Statistical Methods

The values were presented as the mean ± SD. The two-tailed Student’s t-test was used for comparing the mean values between two groups. χ2 or Fisher’s exact test was used to compare categorical characteristics across groups. Univariate models and multivariable logistic regression was used to assess the significance of CHIP in the prognosis or prediction of pancreatic cancer. The survival rates were calculated by the method of Kaplan-Meier. A value of P<0.05 was considered to be statistically significant. SPSS 13.0 (SPSS Inc, USA) was used for statistical analysis.

References

1. Siegel R, Naishadham D and Jemal A. Cancer statistics, 2012. CA Cancer J Clin. 2012; 62(1):10-29.

2. Vincent A, Herman J, Schulick R, Hruban RH and Goggins M. Pancreatic cancer. Lancet. 2011; 378(9791):607-620.

3. Tzeng CW, Frolov A, Frolova N, Jhala NC, Howard JH, Vickers SM, Buchsbaum DJ, Heslin MJ and Arnoletti JP. EGFR genomic gain and aberrant pathway signaling in pancreatic cancer patients. J Surg Res. 2007; 143(1):20-26.

4. Tzeng CW, Frolov A, Frolova N, Jhala NC, Howard JH, Buchsbaum DJ, Vickers SM, Heslin MJ and Arnoletti JP. Epidermal growth factor receptor (EGFR) is highly conserved in pancreatic cancer. Surgery. 2007; 141(4):464-469.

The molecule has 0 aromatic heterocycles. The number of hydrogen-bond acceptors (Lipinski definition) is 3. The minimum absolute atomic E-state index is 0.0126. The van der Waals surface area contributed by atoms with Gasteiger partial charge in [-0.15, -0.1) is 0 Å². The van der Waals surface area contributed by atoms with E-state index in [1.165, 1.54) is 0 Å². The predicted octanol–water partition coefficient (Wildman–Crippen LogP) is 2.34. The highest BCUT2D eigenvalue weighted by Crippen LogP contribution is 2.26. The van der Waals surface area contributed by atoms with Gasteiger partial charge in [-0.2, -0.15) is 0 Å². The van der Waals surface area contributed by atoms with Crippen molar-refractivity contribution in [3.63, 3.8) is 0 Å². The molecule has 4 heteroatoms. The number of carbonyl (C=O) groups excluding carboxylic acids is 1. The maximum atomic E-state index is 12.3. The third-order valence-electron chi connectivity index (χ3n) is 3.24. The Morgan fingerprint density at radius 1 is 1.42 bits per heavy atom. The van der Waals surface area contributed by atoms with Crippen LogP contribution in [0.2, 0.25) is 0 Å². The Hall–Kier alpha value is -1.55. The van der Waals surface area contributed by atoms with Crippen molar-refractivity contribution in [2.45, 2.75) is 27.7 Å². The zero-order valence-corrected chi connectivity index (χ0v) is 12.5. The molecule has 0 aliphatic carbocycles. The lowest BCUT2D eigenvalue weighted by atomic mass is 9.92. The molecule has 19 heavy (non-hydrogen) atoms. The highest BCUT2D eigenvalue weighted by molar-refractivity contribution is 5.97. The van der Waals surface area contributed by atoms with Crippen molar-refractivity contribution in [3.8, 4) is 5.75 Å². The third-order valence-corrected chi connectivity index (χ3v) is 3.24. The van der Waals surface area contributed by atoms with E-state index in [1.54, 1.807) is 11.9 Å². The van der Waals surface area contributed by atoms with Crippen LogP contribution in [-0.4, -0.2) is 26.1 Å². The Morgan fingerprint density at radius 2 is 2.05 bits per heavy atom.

5. Yarden Y and Sliwkowski MX. Untangling the ErbB signalling network. Nat Rev Mol Cell Biol. 2001; 2(2):127-137.

6. Moore MJ, Goldstein D, Hamm J, Figer A, Hecht JR, Gallinger S, Au HJ, Murawa P, Walde D, Wolff RA, Campos D, Lim R, Ding K, Clark G, Voskoglou-Nomikos T, Ptasynski M, et al. Erlotinib plus gemcitabine compared with gemcitabine alone in patients with advanced pancreatic cancer: a phase III trial of the National Cancer Institute of Canada Clinical Trials Group. J Clin Oncol. 2007; 25(15):1960-1966.

7. Tzeng CW, Frolov A, Frolova N, Jhala NC, Howard JH, Vickers SM, Buchsbaum DJ, Heslin MJ and Arnoletti JP. Pancreatic cancer epidermal growth factor receptor (EGFR) intron 1 polymorphism influences postoperative patient survival and in vitro erlotinib response. Ann Surg Oncol. 2007; 14(7):2150-2158.

8. Heinemann V, Vehling-Kaiser U, Waldschmidt D, Kettner E, Marten A, Winkelmann C, Klein S, Kojouharoff G, Gauler TC, von Weikersthal LF, Clemens MR, Geissler M, Greten TF, Hegewisch-Becker S, Rubanov O, Baake G, et al. Gemcitabine plus erlotinib followed by capecitabine versus capecitabine plus erlotinib followed by gemcitabine in advanced pancreatic cancer: final results of a randomised phase 3 trial of the ‘Arbeitsgemeinschaft Internistische Onkologie’ (AIO-PK0104). Gut. 2013; 62(5):751-759.